During an attempted take-off from field near Bellharbour, directional control of the ‘TrikeBuggy Bullet’ paramotor was lost, resulting in it colliding with a dry stone wall at the south-western perimeter of the field.
The incident was captured on video by an onlooker on the day.
According to the report: “The video shows that as soon as the canopy attached to the trike started to inflate early in the take-off roll, the pilot pulled down on the right-hand brake control. Both canopy brakes appear to have been applied throughout the accident sequence.
The pilot, who was wearing a helmet, remained restrained within the trike during the impact sequence, but sustained fractures to both feet and to one arm. He was removed from the scene by the emergency services and brought to hospital. There was no fire. At least three persons were present in the field at the time of the accident, one of whom had to step quickly aside to remain clear of the trike as it veered towards the wall.
Under the heading ‘Survivability’ the report states: “The trike impacted a wall which was of dry stone construction, causing a portion of it to be knocked down. This would have absorbed some of the trike’s energy. Notwithstanding that the only restraint harness fitted to the trike was of a two-point design (lap-belt), the Pilot remained restrained within the trike during the impact sequence.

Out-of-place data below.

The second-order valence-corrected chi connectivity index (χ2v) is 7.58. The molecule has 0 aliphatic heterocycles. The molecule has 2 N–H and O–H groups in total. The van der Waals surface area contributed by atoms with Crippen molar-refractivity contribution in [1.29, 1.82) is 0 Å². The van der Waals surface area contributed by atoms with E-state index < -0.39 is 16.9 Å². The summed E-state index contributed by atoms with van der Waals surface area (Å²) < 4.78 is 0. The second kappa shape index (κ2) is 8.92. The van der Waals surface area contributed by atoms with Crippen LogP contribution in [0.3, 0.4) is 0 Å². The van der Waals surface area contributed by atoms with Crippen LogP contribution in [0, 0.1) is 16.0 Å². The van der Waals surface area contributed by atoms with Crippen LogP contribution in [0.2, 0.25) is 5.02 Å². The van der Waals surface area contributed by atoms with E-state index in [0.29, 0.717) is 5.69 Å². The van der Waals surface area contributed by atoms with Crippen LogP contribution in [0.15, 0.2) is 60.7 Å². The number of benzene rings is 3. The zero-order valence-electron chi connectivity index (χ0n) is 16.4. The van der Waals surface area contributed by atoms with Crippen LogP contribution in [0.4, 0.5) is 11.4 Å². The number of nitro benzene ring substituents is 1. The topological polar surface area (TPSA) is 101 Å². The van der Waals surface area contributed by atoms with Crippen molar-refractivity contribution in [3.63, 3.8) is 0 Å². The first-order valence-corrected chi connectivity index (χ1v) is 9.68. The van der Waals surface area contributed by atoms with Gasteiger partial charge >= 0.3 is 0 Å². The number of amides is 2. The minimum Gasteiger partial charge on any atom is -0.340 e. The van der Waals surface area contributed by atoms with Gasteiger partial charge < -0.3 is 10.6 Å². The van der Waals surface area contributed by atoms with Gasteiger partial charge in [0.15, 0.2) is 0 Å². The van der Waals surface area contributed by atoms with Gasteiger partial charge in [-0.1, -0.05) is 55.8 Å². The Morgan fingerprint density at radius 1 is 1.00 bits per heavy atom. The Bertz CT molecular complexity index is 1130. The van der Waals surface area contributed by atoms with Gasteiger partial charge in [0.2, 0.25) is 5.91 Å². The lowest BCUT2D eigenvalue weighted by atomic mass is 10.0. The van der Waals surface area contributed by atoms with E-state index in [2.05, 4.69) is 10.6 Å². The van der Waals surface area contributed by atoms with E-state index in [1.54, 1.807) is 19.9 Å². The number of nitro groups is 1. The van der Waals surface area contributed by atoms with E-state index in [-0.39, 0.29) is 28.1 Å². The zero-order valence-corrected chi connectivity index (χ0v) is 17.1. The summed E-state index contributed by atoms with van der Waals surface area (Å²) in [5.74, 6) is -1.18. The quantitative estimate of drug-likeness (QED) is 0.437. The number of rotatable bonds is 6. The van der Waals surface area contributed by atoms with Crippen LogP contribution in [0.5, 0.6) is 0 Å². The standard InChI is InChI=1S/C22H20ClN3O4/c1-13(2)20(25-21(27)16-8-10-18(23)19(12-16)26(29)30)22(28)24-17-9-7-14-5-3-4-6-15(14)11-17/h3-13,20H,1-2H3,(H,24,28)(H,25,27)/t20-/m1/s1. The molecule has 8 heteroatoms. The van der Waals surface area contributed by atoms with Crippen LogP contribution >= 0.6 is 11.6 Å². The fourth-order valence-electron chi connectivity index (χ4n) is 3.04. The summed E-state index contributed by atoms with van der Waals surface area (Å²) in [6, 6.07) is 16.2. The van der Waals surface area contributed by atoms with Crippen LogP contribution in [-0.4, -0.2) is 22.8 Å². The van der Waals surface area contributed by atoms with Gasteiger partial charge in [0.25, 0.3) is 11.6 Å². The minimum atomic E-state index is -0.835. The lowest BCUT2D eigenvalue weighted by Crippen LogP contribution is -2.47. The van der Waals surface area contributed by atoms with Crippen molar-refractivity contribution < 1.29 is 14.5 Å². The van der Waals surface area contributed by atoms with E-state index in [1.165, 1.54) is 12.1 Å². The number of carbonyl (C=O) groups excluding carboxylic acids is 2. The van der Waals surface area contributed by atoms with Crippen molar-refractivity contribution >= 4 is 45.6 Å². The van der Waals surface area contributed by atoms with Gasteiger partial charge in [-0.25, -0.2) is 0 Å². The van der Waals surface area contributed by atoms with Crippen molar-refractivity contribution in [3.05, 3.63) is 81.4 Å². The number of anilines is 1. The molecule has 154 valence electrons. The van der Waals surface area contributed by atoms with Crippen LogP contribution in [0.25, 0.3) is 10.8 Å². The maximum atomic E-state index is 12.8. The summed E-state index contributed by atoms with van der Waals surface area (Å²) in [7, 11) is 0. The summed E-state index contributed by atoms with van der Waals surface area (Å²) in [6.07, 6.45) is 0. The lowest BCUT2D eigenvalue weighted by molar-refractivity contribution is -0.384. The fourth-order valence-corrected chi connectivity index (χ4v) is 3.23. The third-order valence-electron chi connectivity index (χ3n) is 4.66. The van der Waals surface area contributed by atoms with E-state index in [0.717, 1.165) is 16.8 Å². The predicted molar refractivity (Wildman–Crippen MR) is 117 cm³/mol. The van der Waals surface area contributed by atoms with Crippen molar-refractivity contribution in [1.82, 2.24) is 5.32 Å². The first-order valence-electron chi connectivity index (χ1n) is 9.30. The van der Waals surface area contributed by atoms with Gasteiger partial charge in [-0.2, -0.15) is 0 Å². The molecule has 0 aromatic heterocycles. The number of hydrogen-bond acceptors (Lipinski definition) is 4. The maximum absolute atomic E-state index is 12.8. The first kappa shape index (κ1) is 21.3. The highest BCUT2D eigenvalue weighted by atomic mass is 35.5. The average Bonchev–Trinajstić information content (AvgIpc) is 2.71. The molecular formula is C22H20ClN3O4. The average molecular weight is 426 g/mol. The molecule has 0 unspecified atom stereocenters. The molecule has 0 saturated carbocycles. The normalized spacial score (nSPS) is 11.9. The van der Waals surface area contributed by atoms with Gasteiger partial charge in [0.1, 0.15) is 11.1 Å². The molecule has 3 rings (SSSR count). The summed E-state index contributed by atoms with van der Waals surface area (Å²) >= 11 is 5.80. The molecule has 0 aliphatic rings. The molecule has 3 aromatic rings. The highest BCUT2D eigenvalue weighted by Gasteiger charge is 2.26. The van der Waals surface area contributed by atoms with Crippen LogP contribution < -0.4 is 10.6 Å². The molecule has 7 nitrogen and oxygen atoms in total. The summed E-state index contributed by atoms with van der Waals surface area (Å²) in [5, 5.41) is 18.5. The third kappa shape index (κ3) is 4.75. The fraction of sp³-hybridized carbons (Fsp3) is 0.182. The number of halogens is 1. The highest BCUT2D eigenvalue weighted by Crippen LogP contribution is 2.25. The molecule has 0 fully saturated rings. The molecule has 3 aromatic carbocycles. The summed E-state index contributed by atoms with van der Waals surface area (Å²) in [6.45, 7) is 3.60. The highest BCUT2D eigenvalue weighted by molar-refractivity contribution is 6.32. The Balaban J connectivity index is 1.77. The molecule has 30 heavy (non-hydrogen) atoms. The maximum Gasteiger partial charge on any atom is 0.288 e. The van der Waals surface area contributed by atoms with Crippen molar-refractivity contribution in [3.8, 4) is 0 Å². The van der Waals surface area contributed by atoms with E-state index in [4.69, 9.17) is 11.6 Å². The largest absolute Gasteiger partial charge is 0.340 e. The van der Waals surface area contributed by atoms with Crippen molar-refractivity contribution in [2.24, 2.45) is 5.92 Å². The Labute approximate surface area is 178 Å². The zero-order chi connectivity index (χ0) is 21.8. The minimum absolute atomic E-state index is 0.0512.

The frame of the trike, members of which extended to shoulder height at either side of the trike’s seat, would have assisted in restraining the Pilot. He was also wearing a helmet. These factors, combined with the nature of the wall’s dry stone construction, likely lessened the severity of the pilot’s injuries.”
The investigation established that neither the trike nor its canopy was registered while no Flight Permit was in effect for the trike.
The AAIU cited as the Probably Cause of the accident as “loss of directional control during an attempted take-off.”
Contributory Cause included the “pilot’s limited training and experience in operating a trike” and “the use of the canopy’s brakes throughout the attempted take-off.”
The AAIU didn’t make any safety recommendation but state that at the time of the accident, there was no single IAA publication which outlined all legislative requirements regarding the operation of paramotors and trikes within Ireland.
Since the accident however, a new Operation Advisory Memorandum (OAM 15, dated 6 July 2020) has been published which contains a summary of the applicable legislative requirements regarding Powered Paragliding (Paramotoring) in Ireland and provides links to other applicable documents.
The IAA website has also been revised to include a new section on ‘Powered Paragliders/Paramotors/ Parachutes’, which also contains (or provides links to) the applicable legislative requirements.
The full report is available here.